While growing up in a Hindu family, I was not to follow the laws set out of a particular holy book or creed. I was unfamiliar with the concept of one god who alone is worthy of worship, and the veneration of a founder or prophet. Many of my European peers were puzzled by the thought, if not outright astonished. When I misbehaved, my parents instructed me that my actions were against our ‘Hindu culture’, not ‘Hindu religion’.
Whether or not this entity called ‘Hinduism’ is actually a religion has no good answer. The textbook ‘Religions in the Modern World’ (Woodhead, Kawanami and Partridge, 2009), describes Hinduism as if it were in fact a culture rather than a religion. The section on Hinduism by David Smith reads somewhat like an ethnography, often describing practices which can also be attributed to India as a whole, citing the complex concept of caste and the advent of Hindu Nationalism as examples. Lipner refers to phenomenon as: ‘the religio-culturally unified but teeming profusion perceived as ‘Hinduism” (Lipner, 2006). He asserts the word ‘Hindu’ did not start of as a religious term, but in fact was originally a ‘cultural expression’. To this day, no word for ‘Hinduism’ in any Indo-Aryan language exists, and is often referred to in Hindi as ‘hamare Sanskaar’ or ‘hamari Sanskriti’, though these are, respectively, just translations of ‘our values’ and ‘our heritage’. Whether Hinduism can be categorised as a religion continues to be hotly debated, and saying whether or not Hindus themselves were conscious of their own religious identity is debatable.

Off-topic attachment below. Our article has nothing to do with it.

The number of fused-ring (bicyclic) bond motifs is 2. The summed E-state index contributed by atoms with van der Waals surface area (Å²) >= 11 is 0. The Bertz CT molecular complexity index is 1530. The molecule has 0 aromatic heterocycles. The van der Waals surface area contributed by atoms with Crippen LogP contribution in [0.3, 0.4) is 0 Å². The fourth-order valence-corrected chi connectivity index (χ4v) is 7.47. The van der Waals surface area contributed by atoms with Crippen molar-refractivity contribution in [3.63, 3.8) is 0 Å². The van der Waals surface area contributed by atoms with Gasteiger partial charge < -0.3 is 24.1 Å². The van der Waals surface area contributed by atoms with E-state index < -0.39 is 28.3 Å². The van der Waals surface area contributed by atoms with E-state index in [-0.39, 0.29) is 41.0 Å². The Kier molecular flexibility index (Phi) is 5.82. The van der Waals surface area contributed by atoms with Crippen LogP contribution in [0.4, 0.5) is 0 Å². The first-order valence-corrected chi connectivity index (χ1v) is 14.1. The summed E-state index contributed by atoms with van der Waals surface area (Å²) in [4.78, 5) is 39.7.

Hinduism being or not being a religion is dependent on context: the variables include the time period of reference, geographic location, whom you’re asking and finally, perhaps the most prominent, how one comes to define ‘religion’ as a category in and of itself.
Lorenzen refers to a considerable amount of sources to assert that Hindus were in fact conscious of a separate religious identity, long before the colonial encounter in the 19th century, and in some cases even before the invasion of the Mughals in the 14th century, claiming even those scholars asserting Hinduism is a construction write as if it existed centuries ago. Lorenzen argues that the concept of a Hindu religion, ‘theologically and devotionally grounded in texts such as the Bhagavad-Gita, the Puranas, and the commentaries on the six Darshanas’ (Lorenzen, 2006), became gradually established during the contact between Hindus and Muslims between the 13th and 16th centuries, and a self-conscious identity existed long before 1800. It should be noted that according to Lorenzen, ‘several scholars cite the date 1829 for the first known occurrence in English, as ‘Hindooism’. Nevertheless, Lorenzen cites sources by various authors, who point to his conclusion that Hinduism was not a construction; the following being his summary of the writing of two employees of the East-India company in the 1760’s:
‘The accounts of Hinduism by [John Zepheniah] Holwell and [Alexander] Dow… contain the same basic elements found in any modern textbook variant of the standard model: the four Vedas; the social system of four varnas; the division of powers among the gods Brahma, Vishnu and Shiva; goddess worship; basic elements of the mythology of these gods, including several of the avatars of Vishnu; the theory of the four yugas; some idea of the various darshanas; and the theodicy of karma, transmigration and rebirth.’ (Lorenzen, 2006)